The Science-Backed Trick I Use to Encourage My Kids to Clean Their Room
Like most parents, I want my kids to have a sense of autonomy over their space, which is why I let them keep their LEGOs out, build forts in the middle of their room, and store as many stuffed toys on their beds as they please. I could easily sneak into their room and clean for them, but that would be a detriment to their development and my well-being. So when it comes time to really clean their room, there’s one simple trick that always works (and no, it’s not a bribe!): It’s music.
Since my kids were very little, even before walking, I used music to signal that it was clean-up time. Now my kids, ages 6 and 8, need music to clean their rooms. Although I’d like to think I discovered this cleaning panacea, it turns out science has known about it for a while. A study conducted by Jelmar found that 80 percent of Americans prefer a tune to keep them tidying.
And it’s not just cleaning! Music helps you stay productive in a multitude of ways. A 2020 study in the Internal Journal of Surgery found that “a surgeon’s task performance can significantly be improved by music.” I’ve had the experience of entering a state of flow at work with the aid of music, and even as a high-school teacher I’ve discovered that students prefer writing their essays with some lo-fi hip-hop on in the background.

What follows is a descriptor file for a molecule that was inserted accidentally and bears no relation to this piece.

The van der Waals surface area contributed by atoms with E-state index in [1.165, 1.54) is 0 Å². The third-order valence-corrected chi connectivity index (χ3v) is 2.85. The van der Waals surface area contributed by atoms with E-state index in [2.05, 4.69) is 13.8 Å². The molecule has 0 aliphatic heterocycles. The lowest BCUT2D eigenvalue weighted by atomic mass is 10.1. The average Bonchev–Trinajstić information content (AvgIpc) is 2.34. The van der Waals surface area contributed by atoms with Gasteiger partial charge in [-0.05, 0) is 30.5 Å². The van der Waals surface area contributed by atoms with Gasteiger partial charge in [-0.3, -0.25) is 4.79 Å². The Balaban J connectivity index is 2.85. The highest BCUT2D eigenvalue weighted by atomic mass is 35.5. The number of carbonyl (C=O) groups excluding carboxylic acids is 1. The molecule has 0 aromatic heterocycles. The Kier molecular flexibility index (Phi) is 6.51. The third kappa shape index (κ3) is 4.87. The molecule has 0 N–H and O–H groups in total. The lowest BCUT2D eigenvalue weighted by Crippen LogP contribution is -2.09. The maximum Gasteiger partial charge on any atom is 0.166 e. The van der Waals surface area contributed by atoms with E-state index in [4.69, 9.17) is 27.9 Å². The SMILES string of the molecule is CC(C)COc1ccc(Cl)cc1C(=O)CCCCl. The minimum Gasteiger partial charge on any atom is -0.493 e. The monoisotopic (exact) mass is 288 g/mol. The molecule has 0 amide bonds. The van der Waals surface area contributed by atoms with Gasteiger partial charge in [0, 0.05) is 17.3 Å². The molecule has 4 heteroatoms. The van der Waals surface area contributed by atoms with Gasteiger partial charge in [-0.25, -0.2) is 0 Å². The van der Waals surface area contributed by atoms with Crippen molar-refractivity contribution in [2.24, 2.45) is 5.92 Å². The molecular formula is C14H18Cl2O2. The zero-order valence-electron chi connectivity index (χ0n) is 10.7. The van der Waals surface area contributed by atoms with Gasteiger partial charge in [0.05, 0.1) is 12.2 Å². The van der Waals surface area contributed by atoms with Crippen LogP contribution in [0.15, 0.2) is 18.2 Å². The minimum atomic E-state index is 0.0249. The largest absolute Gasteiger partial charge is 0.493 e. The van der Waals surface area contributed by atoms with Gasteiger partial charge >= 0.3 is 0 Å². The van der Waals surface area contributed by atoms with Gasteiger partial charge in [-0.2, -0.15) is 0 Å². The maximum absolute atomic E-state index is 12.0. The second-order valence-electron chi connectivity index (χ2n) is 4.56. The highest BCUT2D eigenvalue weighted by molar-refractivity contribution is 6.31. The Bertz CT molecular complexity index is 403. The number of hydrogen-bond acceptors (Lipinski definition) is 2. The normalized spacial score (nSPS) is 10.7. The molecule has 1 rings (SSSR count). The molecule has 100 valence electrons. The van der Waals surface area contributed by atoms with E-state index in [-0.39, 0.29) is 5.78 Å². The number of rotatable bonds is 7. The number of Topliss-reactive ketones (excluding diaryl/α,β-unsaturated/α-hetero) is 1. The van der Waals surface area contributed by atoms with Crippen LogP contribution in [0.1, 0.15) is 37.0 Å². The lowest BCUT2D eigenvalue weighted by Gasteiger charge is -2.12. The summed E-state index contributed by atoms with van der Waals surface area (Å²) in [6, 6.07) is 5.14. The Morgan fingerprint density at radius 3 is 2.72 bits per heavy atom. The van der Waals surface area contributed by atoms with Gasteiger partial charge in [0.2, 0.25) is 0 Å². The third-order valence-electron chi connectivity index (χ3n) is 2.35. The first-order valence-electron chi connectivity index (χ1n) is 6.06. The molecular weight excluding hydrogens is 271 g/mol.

I love it when my kids’ room is dialed in, even if for a moment, but what I love profoundly more is their early exposure to music. A 2020 Music and Brain Health Study conducted by AARP found some incredible benefits. The researchers Chuck Rainville and Laura Mehegan write, “About 68 percent of those who say they were exposed to music as a child often rated their ability to learn new things as excellent or very good, compared to 50 percent of those who never were exposed to music when they were growing up. Quality of life ratings were also higher among those who indicated music was part of their elementary school experience.” That’s more than enough motivation for me to keep the music flowing.
When I put on a fun playlist (my kids still like songs that are explicitly about cleaning), they start to clean their room. And by the end of three songs (about 10 minutes), it’s all tidy. Yes, everything went where it belonged and was not just shoved into a closet. It’s worth noting that my kids know where each item goes (dolls in one bin, blocks in another, books on the shelf, puzzles in the crate, etc). Without that groundwork, I doubt they’d be as successful.
Music is a simple way to keep kids engaged in the cleaning process and feel like they have a say in the design and feel of their little sanctuaries. Music can help you whenever you need it to.
This post originally published on Apartment Therapy. See it there: The Science-Backed Trick I Use to Encourage My Kids to Clean Their Room